Tuesday 6 December 2022

Immigration system failure affected passengers at the San Jose airport Monday

General failure in the immigration system in the early hours of Monday morning saw long lines outside the airport and delays in takeoffs

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QCOSTARICA –  In yet another system-wide failure in the immigration check-out, passengers looking to leave Costa Rica Monday morning by way of the Juan Santamaria international airport in San Jose had to endure long lines, and delays in flights.

View this Monday of the lines of passengers on the outskirts of the Juan Santamaría International Airport

Almost 1,000 passengers 900 passengers on seven flights were affected by a general failure.

The situation caused lines of travelers of up to 200 meters outside the airport entrance, with the wait continuing inside at the police checkpoint.

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The breakdown was at 3 am and although the system was restored by 7 am, still two and a half hours later, seven flights remained grounded awaiting boarding and departure, confirmed Aeris, the airport administrator.

The affected flights were:

  1. Avianca airline AV-626 bound for El Salvador, which took off at 7:51 am, two and a half hours late.
  2. United Airlines UA-1087, head for Denver, Colorado, which took off an hour and a half later than expected, at 7:58 am.
  3. American Airlines AA-1204, to Miami, endured an hour delay, finally leaving at 8 am.
  4. Copa Airlines flight CM-165 to Panama remained on the ground, departing at 8 am instead of 6:45 am.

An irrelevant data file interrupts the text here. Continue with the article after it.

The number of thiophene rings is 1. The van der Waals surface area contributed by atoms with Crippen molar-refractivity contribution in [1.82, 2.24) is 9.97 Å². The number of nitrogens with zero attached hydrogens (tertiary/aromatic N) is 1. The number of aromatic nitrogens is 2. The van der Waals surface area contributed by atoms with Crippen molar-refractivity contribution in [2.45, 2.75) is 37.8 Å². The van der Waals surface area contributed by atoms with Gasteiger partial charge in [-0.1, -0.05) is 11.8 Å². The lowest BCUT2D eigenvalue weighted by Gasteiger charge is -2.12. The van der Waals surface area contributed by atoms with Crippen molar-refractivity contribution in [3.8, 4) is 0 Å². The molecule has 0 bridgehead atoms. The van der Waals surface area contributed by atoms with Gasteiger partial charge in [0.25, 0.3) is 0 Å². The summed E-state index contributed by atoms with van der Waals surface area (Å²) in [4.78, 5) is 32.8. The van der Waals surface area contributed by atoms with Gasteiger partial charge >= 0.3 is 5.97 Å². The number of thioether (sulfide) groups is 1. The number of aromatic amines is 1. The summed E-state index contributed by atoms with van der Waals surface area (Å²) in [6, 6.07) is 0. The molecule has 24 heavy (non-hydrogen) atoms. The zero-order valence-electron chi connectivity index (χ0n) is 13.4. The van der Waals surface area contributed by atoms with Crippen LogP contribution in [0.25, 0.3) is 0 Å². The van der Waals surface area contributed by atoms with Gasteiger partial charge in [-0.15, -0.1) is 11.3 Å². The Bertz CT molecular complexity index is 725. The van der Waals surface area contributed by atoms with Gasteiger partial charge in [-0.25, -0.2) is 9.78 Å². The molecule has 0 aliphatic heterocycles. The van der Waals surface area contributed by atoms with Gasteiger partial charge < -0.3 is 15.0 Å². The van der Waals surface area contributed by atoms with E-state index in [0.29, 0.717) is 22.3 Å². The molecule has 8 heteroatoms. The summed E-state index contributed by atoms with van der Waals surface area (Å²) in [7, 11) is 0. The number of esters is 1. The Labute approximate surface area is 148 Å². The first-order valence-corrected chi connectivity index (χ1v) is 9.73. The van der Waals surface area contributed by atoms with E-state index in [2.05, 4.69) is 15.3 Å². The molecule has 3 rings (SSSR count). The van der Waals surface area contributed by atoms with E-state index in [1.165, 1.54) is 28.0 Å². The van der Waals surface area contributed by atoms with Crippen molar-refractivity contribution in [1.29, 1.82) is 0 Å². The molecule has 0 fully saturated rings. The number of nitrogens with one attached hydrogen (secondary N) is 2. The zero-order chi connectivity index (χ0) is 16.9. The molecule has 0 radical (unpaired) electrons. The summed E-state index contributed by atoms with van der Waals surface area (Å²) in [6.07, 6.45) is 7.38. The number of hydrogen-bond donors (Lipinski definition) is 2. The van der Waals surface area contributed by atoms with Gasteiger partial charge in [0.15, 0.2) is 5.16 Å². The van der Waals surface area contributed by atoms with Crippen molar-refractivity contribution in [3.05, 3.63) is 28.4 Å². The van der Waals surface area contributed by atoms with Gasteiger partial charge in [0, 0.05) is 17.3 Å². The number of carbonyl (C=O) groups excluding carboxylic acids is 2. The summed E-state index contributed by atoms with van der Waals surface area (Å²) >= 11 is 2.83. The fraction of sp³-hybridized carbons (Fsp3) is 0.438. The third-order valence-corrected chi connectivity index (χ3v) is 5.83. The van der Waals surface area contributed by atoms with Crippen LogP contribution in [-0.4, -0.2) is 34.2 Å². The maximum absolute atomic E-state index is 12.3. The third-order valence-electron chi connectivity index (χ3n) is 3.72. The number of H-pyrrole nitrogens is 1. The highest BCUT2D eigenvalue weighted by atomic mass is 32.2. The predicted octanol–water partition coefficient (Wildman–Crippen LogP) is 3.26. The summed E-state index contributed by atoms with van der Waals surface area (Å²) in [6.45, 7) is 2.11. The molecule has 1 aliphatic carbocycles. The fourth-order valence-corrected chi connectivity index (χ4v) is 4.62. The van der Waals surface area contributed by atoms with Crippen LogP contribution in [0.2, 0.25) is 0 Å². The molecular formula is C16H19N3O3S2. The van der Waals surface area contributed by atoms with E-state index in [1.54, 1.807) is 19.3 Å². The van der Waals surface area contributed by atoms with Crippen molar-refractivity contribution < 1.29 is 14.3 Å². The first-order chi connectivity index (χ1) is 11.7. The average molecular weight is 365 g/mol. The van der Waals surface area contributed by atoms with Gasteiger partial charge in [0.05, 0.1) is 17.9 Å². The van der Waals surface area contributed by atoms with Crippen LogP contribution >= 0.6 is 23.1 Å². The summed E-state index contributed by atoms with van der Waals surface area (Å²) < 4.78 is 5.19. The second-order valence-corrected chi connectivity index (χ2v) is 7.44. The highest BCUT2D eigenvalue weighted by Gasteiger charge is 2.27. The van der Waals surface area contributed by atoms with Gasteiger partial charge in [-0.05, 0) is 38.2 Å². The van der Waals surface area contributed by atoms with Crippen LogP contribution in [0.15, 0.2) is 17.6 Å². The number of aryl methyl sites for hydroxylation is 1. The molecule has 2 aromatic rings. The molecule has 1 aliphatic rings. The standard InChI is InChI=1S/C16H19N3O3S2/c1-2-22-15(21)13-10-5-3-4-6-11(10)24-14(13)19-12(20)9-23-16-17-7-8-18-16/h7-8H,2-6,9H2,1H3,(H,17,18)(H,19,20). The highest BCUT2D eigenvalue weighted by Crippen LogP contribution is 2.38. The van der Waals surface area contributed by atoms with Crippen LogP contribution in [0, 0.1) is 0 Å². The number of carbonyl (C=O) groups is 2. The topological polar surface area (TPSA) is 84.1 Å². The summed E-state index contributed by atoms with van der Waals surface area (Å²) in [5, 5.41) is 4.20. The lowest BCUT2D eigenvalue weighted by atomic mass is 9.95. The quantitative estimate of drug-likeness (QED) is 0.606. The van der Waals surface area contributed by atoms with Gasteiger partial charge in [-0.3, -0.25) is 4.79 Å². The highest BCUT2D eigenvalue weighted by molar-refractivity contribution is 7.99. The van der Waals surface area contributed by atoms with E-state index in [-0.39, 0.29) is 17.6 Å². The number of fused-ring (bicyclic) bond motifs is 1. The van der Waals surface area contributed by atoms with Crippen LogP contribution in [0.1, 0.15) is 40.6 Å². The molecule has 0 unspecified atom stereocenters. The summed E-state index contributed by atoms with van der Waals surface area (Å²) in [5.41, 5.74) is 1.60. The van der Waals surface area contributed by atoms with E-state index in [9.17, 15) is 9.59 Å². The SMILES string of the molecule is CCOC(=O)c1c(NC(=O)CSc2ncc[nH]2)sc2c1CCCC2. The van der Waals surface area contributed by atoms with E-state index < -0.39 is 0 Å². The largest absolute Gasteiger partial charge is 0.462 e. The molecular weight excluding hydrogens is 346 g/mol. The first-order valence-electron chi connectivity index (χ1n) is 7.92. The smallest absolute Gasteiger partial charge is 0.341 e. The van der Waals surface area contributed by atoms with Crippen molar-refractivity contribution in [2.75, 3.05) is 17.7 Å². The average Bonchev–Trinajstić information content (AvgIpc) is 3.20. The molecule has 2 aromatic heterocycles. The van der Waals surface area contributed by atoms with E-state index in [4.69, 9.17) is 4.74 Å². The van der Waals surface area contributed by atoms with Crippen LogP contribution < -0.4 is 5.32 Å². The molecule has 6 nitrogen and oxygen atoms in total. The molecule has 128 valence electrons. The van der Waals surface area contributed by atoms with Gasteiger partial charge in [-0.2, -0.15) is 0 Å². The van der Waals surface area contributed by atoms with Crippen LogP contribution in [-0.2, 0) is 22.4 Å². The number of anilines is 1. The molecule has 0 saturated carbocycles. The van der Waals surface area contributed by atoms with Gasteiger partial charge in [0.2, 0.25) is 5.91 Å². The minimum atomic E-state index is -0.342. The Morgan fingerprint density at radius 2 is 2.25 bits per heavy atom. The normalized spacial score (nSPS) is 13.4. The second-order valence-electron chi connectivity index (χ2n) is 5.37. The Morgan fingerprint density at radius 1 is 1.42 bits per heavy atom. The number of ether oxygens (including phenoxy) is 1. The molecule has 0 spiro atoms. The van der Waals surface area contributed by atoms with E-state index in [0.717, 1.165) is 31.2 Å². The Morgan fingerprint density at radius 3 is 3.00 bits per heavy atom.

5. Delta Airlines DL-1972 bound for Los Angeles finally departed at 8 am.
  6. Volaris Costa Rica VOC-4054 ​ to Cancún (Mexico), finally  took off at 7:35 am.
  7. United Airlines UA-1097 to Houston, Texas scheduled to leave at 7:40 am, finally left at 9 am.

The director of Immigration – Dirección General de Migración y Extranjería General Directorate (DGME) – Raquel Vargas, explained the problem originated with the Radiográfica Costarricense S. A. (Racsa); a subsidiary of the Instituto Costarricense de Electricidad (ICE), who operates the immigration databse.

Vargas said the system failure was mainly in the check-out of minors. In Costa Rica, minors require the permission of parents or guardians to be able to leave the country, to which immigration maintains a database of the documentation.

Vargas added that they are working to ensure failures do not occur and on alternate systems so as not to delay flights and passengers from leaving and/or entering the country.

The last systemwide failure on April 27.

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